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On the first floor of Prithvi House in Mumbai, a small group of actors and their director are rehearsing for Song of the Swan. Knot Theatre’s maiden production and director Shubhrajyoti Barat’s third venture tells the story of Hans Christian Ostro, a Norwegian theatre artiste, whose passion for the arts had brought him to India. On a visit to Kashmir, he was abducted and killed by militants in 1995.
“I was performing here, at Prithvi, when Ostro happened to come by and watch my show. He came backstage and we got talking,” Barat says, adding that Ostro had spent five months learning Kathakali in Kerala. As actor Avantika Akerkar steps into the role of a mother revisiting her son’s death, the room — despite the gathering — begins to feel deep and hollow. Through a chain of questions, she enters into a mournful contemplation of her son’s fate. “I always wonder, was it destined to be like this? What if he hadn’t gone to India? Or even if he went to India, what if he had come back from Kerala? What if he hadn’t gone to Kashmir?” she says.
The play will be staged at Prithvi Theatre on June 23 and 24. “He wanted to do a play on the Bhagwad Gita, in which Krishna would speak in Kathakali gestures. He told me that he had sold all his possessions to book three nights at a black box theatre in Oslo, the most expensive Norwegian city,” Barat recalls about Ostro. A few days later, Ostro’s name and photographs were across newspapers. Six western tourists, including Ostro, were held hostage by militants. While one managed to escape, Ostro’s remains the only body to have been found, decapitated, near a canal.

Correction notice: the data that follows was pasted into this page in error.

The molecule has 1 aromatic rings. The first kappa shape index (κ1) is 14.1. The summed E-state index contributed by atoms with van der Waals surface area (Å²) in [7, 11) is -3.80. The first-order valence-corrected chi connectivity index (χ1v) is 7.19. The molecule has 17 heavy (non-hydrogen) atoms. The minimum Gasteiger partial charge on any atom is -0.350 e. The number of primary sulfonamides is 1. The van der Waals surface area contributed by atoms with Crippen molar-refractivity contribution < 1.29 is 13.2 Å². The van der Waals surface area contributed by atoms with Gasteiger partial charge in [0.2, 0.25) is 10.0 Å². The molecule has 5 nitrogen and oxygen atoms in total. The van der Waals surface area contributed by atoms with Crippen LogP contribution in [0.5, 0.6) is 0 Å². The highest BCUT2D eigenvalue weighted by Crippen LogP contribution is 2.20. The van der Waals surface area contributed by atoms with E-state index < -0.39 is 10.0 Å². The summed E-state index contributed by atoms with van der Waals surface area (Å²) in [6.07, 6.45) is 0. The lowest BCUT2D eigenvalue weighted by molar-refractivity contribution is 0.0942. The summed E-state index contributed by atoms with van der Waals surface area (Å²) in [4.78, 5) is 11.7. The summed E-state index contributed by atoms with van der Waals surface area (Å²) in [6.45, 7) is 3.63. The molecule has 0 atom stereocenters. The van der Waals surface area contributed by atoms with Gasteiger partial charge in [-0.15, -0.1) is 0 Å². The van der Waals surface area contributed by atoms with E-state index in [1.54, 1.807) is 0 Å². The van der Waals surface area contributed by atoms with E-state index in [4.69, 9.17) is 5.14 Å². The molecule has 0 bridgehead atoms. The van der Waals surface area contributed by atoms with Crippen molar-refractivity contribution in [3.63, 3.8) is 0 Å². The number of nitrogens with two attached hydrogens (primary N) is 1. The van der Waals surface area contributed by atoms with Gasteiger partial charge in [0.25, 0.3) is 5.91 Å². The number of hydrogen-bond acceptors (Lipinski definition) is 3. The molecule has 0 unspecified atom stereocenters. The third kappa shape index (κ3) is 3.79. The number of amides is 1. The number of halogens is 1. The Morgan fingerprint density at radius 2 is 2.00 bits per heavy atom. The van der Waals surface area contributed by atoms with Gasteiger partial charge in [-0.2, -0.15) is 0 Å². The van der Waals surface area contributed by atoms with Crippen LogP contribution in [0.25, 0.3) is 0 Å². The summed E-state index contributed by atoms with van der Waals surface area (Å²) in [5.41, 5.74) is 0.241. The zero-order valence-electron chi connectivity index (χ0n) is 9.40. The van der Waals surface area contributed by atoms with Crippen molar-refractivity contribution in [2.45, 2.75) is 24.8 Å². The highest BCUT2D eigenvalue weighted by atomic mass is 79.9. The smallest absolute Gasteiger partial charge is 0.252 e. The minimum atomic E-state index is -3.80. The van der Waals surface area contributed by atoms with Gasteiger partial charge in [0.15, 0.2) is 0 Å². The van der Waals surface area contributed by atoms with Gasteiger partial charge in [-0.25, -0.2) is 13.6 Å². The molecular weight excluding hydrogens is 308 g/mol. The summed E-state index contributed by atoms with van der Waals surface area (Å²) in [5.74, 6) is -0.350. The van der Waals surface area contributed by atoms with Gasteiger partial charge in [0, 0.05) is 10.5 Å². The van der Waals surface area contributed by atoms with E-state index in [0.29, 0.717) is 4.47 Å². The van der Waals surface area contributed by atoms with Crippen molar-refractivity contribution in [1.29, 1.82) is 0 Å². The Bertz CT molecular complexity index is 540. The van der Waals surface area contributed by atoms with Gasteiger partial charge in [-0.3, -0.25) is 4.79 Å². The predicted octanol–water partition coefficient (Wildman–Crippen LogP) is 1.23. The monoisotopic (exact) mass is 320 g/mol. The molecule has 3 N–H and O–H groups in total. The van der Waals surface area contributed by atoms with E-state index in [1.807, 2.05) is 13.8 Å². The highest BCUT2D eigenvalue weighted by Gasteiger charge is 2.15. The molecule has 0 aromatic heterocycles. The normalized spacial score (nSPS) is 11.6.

Although informed by political context, Song of Swan — written by Asad Hussain and with Suneel Sinha, Santosh Tiwari, Saurabh Nayyar and Akerkar in key roles — is rooted in the personal. It aims to “focus on the idea of collateral damage in a place of strife,” Barat says. Told through the testimonials of fictional and real characters, Song of the Swan is an intimate story that shares the person Ostro was.